Brambles and Bay Leaves: Essays on Things Homely and Beautiful

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Groombridge, 1862 - 212 pages
 

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Page 124 - LINES WRITTEN IN EARLY SPRING. I HEARD a thousand blended notes, While in a grove I sate reclined, In that sweet mood when pleasant thoughts Bring sad thoughts to the mind. To her fair works did nature link The human soul that through me ran ; And much it grieved my heart to think What man has made of man. Through primrose tufts, in that sweet bower, The periwinkle trailed its wreaths ; And 'tis my faith that every flower Enjoys the air it breathes.
Page 35 - He that at midnight, when the very labourer sleeps securely, should hear, as I have very often, the clear airs, the sweet descants, the natural rising and falling, the doubling and redoubling of her voice, might well be lifted above earth, and say, Lord, what music hast thou provided for the Saints in Heaven, when thou affordest bad men such music on Earth...
Page 18 - And God said, Let the earth bring forth the living creature after his kind, cattle, and creeping thing, and beast of the earth after his kind: and it was so.
Page 225 - Here's flowers for you: Hot lavender, mints, savory, marjoram ; The marigold, that goes to bed with the sun, And with him rises, weeping; these are flowers Of middle summer, and I think they are given To men of middle age.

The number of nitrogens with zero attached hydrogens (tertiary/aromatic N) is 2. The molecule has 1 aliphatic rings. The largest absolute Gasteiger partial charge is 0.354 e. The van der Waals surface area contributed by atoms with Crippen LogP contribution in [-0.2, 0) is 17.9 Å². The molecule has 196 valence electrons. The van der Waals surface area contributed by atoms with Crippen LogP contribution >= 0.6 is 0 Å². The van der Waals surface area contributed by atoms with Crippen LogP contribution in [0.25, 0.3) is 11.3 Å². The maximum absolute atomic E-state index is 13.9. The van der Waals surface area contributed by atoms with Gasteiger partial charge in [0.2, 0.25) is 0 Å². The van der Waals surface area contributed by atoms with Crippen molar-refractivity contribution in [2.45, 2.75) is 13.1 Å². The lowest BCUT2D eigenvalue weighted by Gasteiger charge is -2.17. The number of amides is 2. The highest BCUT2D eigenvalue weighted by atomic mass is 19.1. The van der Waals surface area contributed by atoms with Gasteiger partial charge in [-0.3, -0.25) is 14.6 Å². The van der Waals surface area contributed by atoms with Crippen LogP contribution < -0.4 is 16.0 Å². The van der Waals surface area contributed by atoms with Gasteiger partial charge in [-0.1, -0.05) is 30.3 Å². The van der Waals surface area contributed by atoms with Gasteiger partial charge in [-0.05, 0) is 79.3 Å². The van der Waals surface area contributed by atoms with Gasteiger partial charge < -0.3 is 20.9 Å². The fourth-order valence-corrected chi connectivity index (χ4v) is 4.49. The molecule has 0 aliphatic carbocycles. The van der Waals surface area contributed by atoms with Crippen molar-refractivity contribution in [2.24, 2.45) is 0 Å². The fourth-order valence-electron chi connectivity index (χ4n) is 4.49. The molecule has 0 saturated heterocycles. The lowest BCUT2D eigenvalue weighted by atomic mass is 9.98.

Page 24 - My doctrine shall drop as the rain, my speech shall distil as the dew : as the small rain upon the tender herb, and as the showers upon the grass.
Page 134 - The man that hath no music in himself, Nor is not moved with concord of sweet sounds, Is fit for treasons, stratagems and spoils; The motions of his spirit are dull as night And his affections dark as Erebus: Let no such man be trusted.
Page 219 - And they answered the angel of the Lord that stood among the myrtle trees, and said, 'We have walked to and fro through the earth, and, behold, all the earth sitteth still, and is at rest.
Page 176 - This single stick, which you now behold ingloriously lying in that neglected corner, I once knew in a flourishing state in a forest: it was full of sap, full of leaves, and full of boughs: but now, in vain does the busy art of man pretend to vie with nature, by tying that withered bundle of twigs to its sapless trunk...
Page 293 - Joying to hear the birds' sweet harmony, Which therein shrouded from the tempest dread, Seem'd in their song to scorn the cruel sky. Much can they praise the trees so straight and high, The sailing Pine, the Cedar proud and tall, The vine-prop Elm, the Poplar never dry, The builder Oak, sole king of forests all, The Aspen good for staves, the Cypress funeral ; The...
Page 24 - Wherefore if God so clothe the grass of the field, which to day is, and to-morrow is cast into the oven ; shall he not much more clothe you, O ye of little faith ; therefore take no thought saying, What shall we eat ? or what shall we drink?

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